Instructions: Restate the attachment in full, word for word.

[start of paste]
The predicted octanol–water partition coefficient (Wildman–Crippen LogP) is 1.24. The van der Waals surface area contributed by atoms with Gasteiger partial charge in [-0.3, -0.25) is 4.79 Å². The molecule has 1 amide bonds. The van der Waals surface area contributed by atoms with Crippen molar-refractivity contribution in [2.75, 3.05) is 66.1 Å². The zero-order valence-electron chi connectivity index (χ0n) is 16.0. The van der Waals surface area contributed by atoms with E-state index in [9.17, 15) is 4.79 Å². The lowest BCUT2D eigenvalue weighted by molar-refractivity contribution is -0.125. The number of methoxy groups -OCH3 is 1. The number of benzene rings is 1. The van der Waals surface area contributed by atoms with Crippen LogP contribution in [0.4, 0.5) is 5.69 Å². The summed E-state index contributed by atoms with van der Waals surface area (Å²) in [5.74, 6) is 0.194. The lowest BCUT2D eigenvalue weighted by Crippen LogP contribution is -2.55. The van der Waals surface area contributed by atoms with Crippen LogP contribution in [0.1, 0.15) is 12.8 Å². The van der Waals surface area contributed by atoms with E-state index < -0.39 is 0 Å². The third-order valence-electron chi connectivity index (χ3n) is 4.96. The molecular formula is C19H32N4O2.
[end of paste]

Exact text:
The predicted octanol–water partition coefficient (Wildman–Crippen LogP) is 1.24. The van der Waals surface area contributed by atoms with Gasteiger partial charge in [-0.3, -0.25) is 4.79 Å². The molecule has 1 amide bonds. The van der Waals surface area contributed by atoms with Crippen molar-refractivity contribution in [2.75, 3.05) is 66.1 Å². The zero-order valence-electron chi connectivity index (χ0n) is 16.0. The van der Waals surface area contributed by atoms with E-state index in [9.17, 15) is 4.79 Å². The lowest BCUT2D eigenvalue weighted by molar-refractivity contribution is -0.125. The number of methoxy groups -OCH3 is 1. The number of benzene rings is 1. The van der Waals surface area contributed by atoms with Crippen LogP contribution in [0.4, 0.5) is 5.69 Å². The summed E-state index contributed by atoms with van der Waals surface area (Å²) in [5.74, 6) is 0.194. The lowest BCUT2D eigenvalue weighted by Crippen LogP contribution is -2.55. The van der Waals surface area contributed by atoms with Crippen LogP contribution in [0.1, 0.15) is 12.8 Å². The van der Waals surface area contributed by atoms with E-state index < -0.39 is 0 Å². The third-order valence-electron chi connectivity index (χ3n) is 4.96. The molecular formula is C19H32N4O2.